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Ahead of the ICE Bridges 2016 conference on 1 June, a new archive has been launched featuring the fascinating history behind the Széchenyi Bridge – aka the Budapest Chain Bridge.
The historic background of how the Budapest Chain Bridge over the Danube came into being in 1849 has now been documented in an online archive: www.bpestchainbridgearchive.com, a project supported by ICE’s Research & Enabling Fund. The archive details how the English Industrial Revolution’s engineering advances and expertise were brought to a backward country trying to catch up.
The architect-engineer of the bridge was William Tierney Clark (1783-1852), an early member of ICE, who was based in Hammersmith. The driving force behind the project was the Hungarian Count István Széchenyi who visited Clark in 1832 – by which time Clark had completed three chain suspension bridges at Hammersmith, Marlow and Shoreham, all distinguished by a combination of elegant architecture and excellent engineering.
The new archive database comprises all of the known English language correspondence and reports as well as most of the drawings. It is believed to be the most comprehensive collection of material associated with the building of a historic bridge.
Back in 2009, a presentation was made to ICE Archives Panel members Mike Chrimes MBE and Lawrance Hurst, highlighting that a rich and important part of English engineering history resided in Budapest archives. This led to an application for ICE funding for development of a database.
ICE subsequently entered into a contract with the Budapest History Museum (BTM), one of the archival depositories, to deliver it. Other principal depositories are the Hungarian National Archive (MOL) and the Hungarian Academy of Sciences (MTA), with the London Metropolitan Archives (LMA) supplying further material.
Tierney Clark’s own archives were unfortunately lost after his death, however upon the bridge’s completion he wrote a general historical account, including 39 drawings showing design and construction features. This was published in 1850 as part of the Supplement to the Theory Practice and Architecture of Bridges, a copy of which is in the ICE’s archives.
Some years ago, ICE also acquired copies of contract terms and specifications relating to the construction of the cofferdams for the bridge foundations.
The database is a valuable depository of both engineering and social history.
The MTA material includes the exchange of letters between Tierney Clark and Count Széchenyi, mainly from the development phase of the project in 1832-39. Some important reports from this phase are also included.
The MOL has provided a number of original drawings, relating to both the design and construction phases, including some original contract drawings of the cofferdam construction.
The BTM material is drawn from the Adam Clark Archive, acquired in 1941. Adam Clark, who was the construction superintendent in Budapest, remained in Hungary after the project was finished. The material includes Tierney Clark’s extensive engineering correspondence with his namesake during the construction process, from 1839-49. In addition, Adam Clark’s correspondence with his parents, who lived in London, contains some interesting diary letters describing the construction process, together with more general observations.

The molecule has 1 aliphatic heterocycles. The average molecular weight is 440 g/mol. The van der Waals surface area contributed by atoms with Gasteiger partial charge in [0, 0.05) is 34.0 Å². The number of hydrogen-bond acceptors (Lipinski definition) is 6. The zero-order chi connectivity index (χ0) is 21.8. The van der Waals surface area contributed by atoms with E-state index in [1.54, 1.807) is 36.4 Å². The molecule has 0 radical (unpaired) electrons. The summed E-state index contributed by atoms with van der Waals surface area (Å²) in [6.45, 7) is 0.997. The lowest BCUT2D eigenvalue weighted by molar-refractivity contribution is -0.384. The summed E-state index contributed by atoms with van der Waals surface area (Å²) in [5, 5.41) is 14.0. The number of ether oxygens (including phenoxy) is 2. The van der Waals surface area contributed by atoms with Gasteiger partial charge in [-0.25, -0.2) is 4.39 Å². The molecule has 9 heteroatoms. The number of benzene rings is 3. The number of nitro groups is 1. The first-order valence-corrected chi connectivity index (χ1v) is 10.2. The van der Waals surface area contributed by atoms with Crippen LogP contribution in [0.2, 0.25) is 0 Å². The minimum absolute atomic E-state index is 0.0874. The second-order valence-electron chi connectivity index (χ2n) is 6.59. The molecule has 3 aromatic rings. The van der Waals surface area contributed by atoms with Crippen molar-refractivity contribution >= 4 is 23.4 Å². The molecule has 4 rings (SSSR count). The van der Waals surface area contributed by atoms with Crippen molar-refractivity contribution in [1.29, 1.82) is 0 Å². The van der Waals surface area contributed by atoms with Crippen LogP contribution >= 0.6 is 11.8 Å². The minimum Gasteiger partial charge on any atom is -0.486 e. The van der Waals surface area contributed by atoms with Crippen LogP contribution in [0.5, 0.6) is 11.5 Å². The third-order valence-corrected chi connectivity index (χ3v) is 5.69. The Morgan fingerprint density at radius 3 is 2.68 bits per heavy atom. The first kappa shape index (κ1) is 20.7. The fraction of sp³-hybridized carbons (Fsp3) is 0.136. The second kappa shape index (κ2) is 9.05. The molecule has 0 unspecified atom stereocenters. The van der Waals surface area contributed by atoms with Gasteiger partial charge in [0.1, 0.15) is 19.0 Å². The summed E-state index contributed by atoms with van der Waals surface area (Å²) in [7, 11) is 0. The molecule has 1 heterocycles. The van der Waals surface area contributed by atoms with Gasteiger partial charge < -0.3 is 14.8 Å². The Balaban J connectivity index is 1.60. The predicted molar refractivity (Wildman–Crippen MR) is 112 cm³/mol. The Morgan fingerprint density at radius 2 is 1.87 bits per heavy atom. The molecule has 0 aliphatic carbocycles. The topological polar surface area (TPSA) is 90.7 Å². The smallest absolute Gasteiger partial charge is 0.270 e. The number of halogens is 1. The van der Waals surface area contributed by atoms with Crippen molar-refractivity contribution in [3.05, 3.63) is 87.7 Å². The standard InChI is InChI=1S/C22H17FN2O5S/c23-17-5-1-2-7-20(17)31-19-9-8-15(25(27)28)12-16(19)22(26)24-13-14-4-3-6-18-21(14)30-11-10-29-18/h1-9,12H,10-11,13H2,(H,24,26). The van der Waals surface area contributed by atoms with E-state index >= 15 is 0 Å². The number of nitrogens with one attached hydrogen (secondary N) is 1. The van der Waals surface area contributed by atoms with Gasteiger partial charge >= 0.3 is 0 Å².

The character of Tierney Clark as a person comes across vividly in his letters written to a colleague in London during his travels to and from Pesth.
The concept for producing a database was initiated by Sandor Vaci, a Hungarian born British architect, who was later to be joined by John Vignoles, an ICE member with a long interest in bridge building.
The first step was identifying what should be included, having the material scanned in Budapest and then having it catalogued, described and indexed in London. The prepared material was then built into a searchable database, which has now been launched online. The resulting material consists of some 480 items but it is hoped more items will be added in the future.
There is a rich and intriguing world for those interested enough to enter the database, including the details and challenges of building a bridge in the icebound Danube before mid-nineteenth century. The Chain Bridge, later renamed Széchenyi Bridge, was rebuilt in 1914-15, blown up by the retreating Germans in 1945, and rebuilt again in 1949 remaining a fitting symbol of Hungarian ambition fulfilled with British expertise.
The building of the database was encouraged by Mike Chrimes MBE and managed in Budapest by Roland Perenyi.
The third annual ICE Bridges conference takes place on 1 June 2016 at One Great George St, Westminster.
Throughout the programme, the conference will explore methods to assess, manage, maintain and upgrade aging assets. Our speakers will bring us the latest on innovative techniques and materials to design new bridges, with wholelife maintenance as an integral part of the design brief. Delegates will hear about the bridges shaping the UK’s modern infrastructure and learn about the advancements in structural engineering offering new possibilities.